10th assistant wins approval from NCAA, so what will UGA do?

Anthony Dasher, Editor
GA Varsity

Radi Nabulsi

The NCAA's Division I Council on Friday passed a measure that will allow college football teams to add a 10th assistant coach, but it won’t be happening this year.

Instead, schools will have to wait until Jan. 9 of 2018 to make the hire.

So, what will Georgia do?

Head coach Kirby Smart has made a number of recent staff hires, including former Minnesota offensive coordinator Jay Johnson as an offensive analyst to assist offensive coordinator Jim Chaney.

Although there has been speculation that Johnson would be in line for the 10th job, Smart said Thursday that no promises have been made to anyone regarding the position.

“Obviously, if they do push on, we’ll try to make the best decision possible. But given there were no promises made to anybody that you’ll be the 10th assistant, we’ll look for the best available guy for our staff,” Smart told beat writers.

According to the rationale given by the NCAA, while there was talk of making the 10th assistant position available immediately, it was decided to wait until January to allow smaller schools with smaller budgets the opportunity to plan ahead.

Adding a 10th assistant wasn't the only proposal on the table.

The NCAA also passed a rule that will prevent anyone from hiring anyone associated with a recruit, like a parent, handler, or high school coach, for a two-year period before the student athlete's anticipated and actual enrollment at the school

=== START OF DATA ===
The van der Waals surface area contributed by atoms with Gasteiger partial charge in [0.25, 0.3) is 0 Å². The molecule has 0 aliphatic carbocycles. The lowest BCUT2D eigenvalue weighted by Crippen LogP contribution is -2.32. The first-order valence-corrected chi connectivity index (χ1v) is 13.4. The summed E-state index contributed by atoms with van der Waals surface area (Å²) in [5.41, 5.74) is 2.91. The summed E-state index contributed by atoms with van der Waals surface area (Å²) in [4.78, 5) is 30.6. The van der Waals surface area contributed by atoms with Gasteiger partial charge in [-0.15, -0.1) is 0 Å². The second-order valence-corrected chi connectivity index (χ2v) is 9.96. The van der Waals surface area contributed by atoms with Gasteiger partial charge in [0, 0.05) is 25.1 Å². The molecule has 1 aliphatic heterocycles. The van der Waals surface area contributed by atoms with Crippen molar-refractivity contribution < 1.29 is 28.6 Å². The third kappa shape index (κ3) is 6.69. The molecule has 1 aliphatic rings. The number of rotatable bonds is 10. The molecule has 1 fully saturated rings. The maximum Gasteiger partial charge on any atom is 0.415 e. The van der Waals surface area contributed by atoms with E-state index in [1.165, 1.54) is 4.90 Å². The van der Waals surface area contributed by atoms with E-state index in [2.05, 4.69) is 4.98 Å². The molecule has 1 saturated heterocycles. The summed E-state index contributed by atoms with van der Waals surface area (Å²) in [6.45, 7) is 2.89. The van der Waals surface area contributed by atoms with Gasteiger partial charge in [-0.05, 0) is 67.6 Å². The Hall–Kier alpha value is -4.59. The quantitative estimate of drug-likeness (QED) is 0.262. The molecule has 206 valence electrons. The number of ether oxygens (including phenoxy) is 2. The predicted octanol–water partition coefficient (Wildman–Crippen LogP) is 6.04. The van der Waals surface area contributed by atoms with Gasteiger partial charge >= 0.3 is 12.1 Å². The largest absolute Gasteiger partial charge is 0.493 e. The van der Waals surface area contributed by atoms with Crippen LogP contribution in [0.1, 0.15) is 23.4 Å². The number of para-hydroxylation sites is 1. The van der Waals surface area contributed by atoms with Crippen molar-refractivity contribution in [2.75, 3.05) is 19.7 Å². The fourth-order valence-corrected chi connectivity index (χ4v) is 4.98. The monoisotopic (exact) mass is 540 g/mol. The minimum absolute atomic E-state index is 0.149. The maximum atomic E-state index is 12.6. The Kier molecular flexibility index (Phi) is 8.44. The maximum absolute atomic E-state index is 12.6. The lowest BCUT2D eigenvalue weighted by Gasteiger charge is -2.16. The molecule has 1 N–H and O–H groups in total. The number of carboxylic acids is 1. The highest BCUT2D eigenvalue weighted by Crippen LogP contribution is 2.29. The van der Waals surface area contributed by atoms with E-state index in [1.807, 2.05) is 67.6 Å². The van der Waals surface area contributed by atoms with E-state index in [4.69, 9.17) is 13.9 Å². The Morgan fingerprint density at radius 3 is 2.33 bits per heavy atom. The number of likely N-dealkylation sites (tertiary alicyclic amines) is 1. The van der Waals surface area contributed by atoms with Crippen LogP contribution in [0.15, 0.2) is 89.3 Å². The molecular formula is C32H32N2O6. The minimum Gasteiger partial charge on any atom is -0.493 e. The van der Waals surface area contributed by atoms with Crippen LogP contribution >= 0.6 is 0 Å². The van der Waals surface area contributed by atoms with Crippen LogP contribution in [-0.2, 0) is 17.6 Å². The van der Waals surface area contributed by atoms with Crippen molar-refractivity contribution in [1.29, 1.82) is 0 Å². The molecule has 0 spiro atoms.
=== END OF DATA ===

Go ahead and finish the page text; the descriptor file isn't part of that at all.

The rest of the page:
Smart said Thursday he would not be a big fan of the rule, which is already in place for college basketball programs.

Like many critics, Smart feels the rule could keep teams from hiring quality coaches like Kevin Sherrer or Jeremy Pruitt, who were hired out of high school for staff positions before ultimately earning full-time roles as assistant coaches.

"I have a hard time with that, as a son of a high school coach and a guy who has seen tons of high school coaches go onto greater success," Smart said. "Kevin Sherrer, Hugh Freeze, Gus Malzahn, Jeremy Pruitt. The names go on and on.

"A lot of the best coaches I’ve ever been around have been high school coaches. We get ideas from them. I know a lot of you guys think those guys don’t know what they’re talking about. They face more of the offenses that we face, so they have to find ways to stop them and create plays. So, so many guys that I respect are now being cut out of it. Now, they’ll argue that they’re not being cut out of it, only the ones that have prospects. But is that fair to cut out a guy, because he has a prospect, from an opportunity to develop his career and move on. I think it’s cutting the lifeline out of our program base. I mean, where do we get our lifeline from? Are we gonna have to go to the NFL now and get coaches? Where do you develop coaches from? They develop from high school up."

However, Smart does agree with the main reason the rule was ultimately passed. He's not big on hiring a coach to gain a recruit, either.

"That doesn’t fire me up," Smart said. "I certainly don’t like hiring a guy to get a player, either. So it’s a fine line.’’

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